Spoilt for choice
How to fish Lough Melvin – which hosted the Ladies International this year
EVEN as you’re puzzling over the man on the harbour wall, dressed like TopGear ’s myster y driver, The Stig and waving the f lag of the Irish provinces, another oddity greets you. Just east of the harbour, the boatman turns your boat right and it nudges its way through a narrow channel, between tall grasses rising boldly from the water, towards the main body of the lough and the distant mountains of County Leitrim. It makes for a strange few moments: par t- AfricanQueen, par t- TheField. Should Fate deal you a bum hand and leave you with just one day’s f ishing during a visit to Ireland, there may not be many venues offering more bang for your buck than this one. Dramatic entrances apart, Lough Melvin is also home to salmon, char, perch and four species of wild trout, the latter comprising brownies, ferox, gillaroo and sonaghan. Aside from the range of fish, you could even lay claim to have ‘done’ both sides of the Irish border in your one day af loat, with the lough’s north-eastern corner in Northern Ireland, while the rest of its 16 square miles lie within the Republic. In his definitive book, Loughs of Ireland, Peter O’Reilly makes no bones about it, calling Melvin “… by far the most important salmon and trout fishery in the
north-west”, given its status as one of the few lakes in northern Europe to have remained relatively undisturbed in the 12,000 years since the last Ice Age thawed. A Royal Irish Academy report in 2004 called for urgent conservation of the lo ugh’ st rout types( all of which are indigenous to the lough) given that they are genetically distinct, due to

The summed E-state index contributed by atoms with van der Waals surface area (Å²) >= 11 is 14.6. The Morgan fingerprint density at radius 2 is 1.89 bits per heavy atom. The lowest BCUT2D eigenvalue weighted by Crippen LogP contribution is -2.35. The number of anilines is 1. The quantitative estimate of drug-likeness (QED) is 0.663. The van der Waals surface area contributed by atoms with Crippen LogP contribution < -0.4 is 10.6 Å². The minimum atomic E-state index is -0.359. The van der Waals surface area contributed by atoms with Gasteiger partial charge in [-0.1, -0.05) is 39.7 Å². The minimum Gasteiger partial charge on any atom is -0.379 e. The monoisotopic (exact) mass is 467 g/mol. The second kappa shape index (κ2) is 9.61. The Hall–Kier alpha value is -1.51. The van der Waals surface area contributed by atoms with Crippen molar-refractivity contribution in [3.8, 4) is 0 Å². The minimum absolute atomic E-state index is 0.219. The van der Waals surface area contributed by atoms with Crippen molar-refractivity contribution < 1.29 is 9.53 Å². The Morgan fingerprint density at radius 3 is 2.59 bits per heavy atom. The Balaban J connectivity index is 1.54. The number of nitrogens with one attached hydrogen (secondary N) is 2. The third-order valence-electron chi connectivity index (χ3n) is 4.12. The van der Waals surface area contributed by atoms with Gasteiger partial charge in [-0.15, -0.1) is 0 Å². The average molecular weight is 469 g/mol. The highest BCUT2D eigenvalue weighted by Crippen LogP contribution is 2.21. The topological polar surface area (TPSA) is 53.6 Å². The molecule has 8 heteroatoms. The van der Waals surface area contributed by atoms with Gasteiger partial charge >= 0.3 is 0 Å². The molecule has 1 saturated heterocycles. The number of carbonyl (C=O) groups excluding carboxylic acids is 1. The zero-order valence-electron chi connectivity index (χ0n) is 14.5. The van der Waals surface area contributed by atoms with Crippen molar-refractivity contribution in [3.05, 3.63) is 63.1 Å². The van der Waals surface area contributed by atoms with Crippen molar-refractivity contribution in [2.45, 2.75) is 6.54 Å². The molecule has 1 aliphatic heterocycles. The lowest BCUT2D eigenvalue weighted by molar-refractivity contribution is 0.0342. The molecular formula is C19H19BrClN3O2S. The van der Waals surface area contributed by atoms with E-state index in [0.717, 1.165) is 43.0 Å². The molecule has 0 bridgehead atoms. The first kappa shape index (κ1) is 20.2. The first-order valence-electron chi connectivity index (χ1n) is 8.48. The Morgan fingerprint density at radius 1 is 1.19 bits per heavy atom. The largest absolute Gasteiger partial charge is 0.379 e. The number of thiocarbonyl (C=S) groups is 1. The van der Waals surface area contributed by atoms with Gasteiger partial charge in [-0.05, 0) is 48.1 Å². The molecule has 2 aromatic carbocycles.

independent ancestr y and separate spawning areas. None of which was likely to have been at the forefront of anyone’s mind when women anglers of the British Isles convened here for the Ladies International Fly Fishing Championships in June, hosted by the Garrison & Lough Melvin A nglers’ Association. A fter ‘Stig’ and his fellow f lag-bearers waved the competitors off in bright sunshine, the morning gave way to diagonal lunchtime rain and an afternoon beset by winds which the Belfast
Telegraph reported as reaching 35mph. Anyone treated more charitably by the elements when visiting Melvin, however, will find the place at re at for the eyes. If the shores to the north and east are low and unremarkable, ample compensation is found on the southern bank, where the Leitrim Mountains “throws its dark shadow over the deep waters ”, in the words of one 19 th century writer. On this occasion, few will have expected bumper haul sin such difficult conditions and ultimately 15 fish were enough for England to take gold, a single fish ahead of their hosts, with Scotland’s nine trout earning bronze, four fish clear of Wales. There was consolation for Ireland’s near miss, as Co. Armagh’s Linda Straghan won her second Brown Bowl in four years as top rod, with three fish for 88 cm. Spare a thought, however, for Scotland’s Kathleen Sheppard, who caught her first-ever sonaghan and gillaroo, a long with a stunning 8lb brownie, all on the same practice day, making her merely the latest in a long line of sportspeople to be painfully schooled on the subject of peaking too soon… Once the dust settled on the event, we caught up with three of the day’s protagonists - one of the victors, one of the locals and one of the boatmen - to discuss what constitutes a winning approach to Lough Melvin. Read their views elsewhere in this article.
“...any gillaroo have to go back, which can be tricky because even I struggle to tell them and brown trout apart sometimes, so be careful...”
The teams are piped down to the harbour.
Early signs of the gales to come, as the fleet of competitors makes for open water.
The Ladies’ International gets under way, in the shadow of the Leitrim Mountains.